Today I am announcing the first Beta release of MicroDB: a super simple NoSQL embedded database.

MicroDB is an embedded database meaning that there is no server to configure or connect to. Your application links to MicroDB via API and the database is stored on the filesystem. MicroDB follows in the steps of several other NoSQL databases in which data is stored as documents instead of in tables. Data is modeled as POJOs and feels very natural to use. No more wasted overhead of SQL queries and no more writing serialization code. MicroDB takes care of all the details of persisting data to disk.

MicroDB is basically just a serialization engine built on top of LevelDB which is itself an embedded key-value database. MicroDB stores data documents in UBJSON format, which is a type of binary JSON. I choose to use UBJSON over regular JSON because it is more efficient and a little easier to parse than regular JSON. MicroDB always assigns a UUID primary key to each data document. A data document committed to MicroDB can always be recalled using this id. MicroDB also features a very simple 'map-reduce' framework that is used to create arbitrary other indices on data.

Here is how data is modeled and stored in MicroDB using the Java bindings:

public class Person extends DBObject {

  private String firstName;
  private String lastName;
  private int age;

  public Link<Address> address;

  //transient fields are ignored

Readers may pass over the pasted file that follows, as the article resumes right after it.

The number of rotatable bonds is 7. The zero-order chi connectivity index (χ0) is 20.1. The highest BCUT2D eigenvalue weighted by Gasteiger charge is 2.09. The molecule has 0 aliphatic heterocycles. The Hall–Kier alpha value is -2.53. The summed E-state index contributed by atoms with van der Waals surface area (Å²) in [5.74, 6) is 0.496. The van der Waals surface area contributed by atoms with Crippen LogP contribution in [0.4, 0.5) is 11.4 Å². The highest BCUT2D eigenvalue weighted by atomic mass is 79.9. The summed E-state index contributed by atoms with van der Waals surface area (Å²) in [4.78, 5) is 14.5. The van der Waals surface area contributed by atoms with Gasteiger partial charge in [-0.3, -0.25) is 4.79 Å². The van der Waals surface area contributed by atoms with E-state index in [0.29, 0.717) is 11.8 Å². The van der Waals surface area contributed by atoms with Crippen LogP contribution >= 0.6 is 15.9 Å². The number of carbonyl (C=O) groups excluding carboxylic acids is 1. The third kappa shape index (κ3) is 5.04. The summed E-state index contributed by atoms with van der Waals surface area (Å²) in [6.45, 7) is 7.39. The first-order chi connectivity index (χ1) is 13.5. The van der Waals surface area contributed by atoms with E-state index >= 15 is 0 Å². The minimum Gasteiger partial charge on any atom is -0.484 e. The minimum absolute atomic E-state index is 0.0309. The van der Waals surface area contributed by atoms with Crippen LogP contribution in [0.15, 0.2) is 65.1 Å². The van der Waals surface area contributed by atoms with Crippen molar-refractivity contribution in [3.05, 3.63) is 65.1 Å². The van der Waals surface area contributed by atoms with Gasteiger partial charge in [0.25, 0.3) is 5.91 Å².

private transient String notSaved;

  // + Standard setters and getters here

MicroDB uses a Java annotation processor to generate code that handles the serialization and deserialization to/from UBJSON format. This removes a ton of tedious and error-prone work for the programmer.

mDatabase = DBBuilder.builder(new File("path/to/dbfile")  


Person newPersion = mDatabase.create(Person.class);  

System.out.println("Created new person object. Database id is: " + newPersion.getId());


Person samePerson = mDatabase.get(someid, Person.class);  

MicroDB emphasizes simplicity for the programmer. Ideally, the programmer is not even aware that data is being stored on disk. Data objects are seamlessly being marshaled back and forth by MicroDB. Let's take a look at the create and get function to get an idea of how MicroDB can manage this:

public synchronized <T extends DBObject> T create(Class<T> classType) {  
  T retval = classType.newInstance();
  UBObject data = new UBObject();
  UBValue key = UBValueFactory.createString(UUID.randomUUID().toString());
  data.put("id", key);
  retval.init(data, this);

  mLiveObjects.put(key, new SoftReference<DBObject>(retval));
  return retval;

Notice that create acts as a factory method: it creates a new instance of the object type, assigned it a unique id, and returns it.

public <T extends DBObject> T get(UBValue id, Class<T> classType) {  
  T retval;
  DBObject cached;
  SoftReference<DBObject> ref = mLiveObjects.get(id);
  if(ref != null && (cached = ref.get()) != null){
    retval = (T)cached;
  } else {
    UBObject data = mDriver.get(id);
    T newObj = classType.newInstance();
    newObj.init(data, this);
    retval = newObj;
    mLiveObjects.put(id, new SoftReference<DBObject>(retval));


  return retval;

The get method is also pretty simple, it first checks if the object already exists in the mLiveObjects cache else the data is loaded from disk. Every MicroDB object has an automatically generated init function that handles the deserialization from UBObject.

When DBObjects are to be garbage collected, MicroDB first checks if they have been marked dirty (an object is considered dirty if the application has made any modifications to its fields via its setters). If it is found to be dirty, the data is written back to disk on a dedicated write thread. In this way, the programmer is never concerned of an object's persistent state. Objects just 'exist' and when there data changes, MicroDB will write those changes to disk.

Paul Soucy

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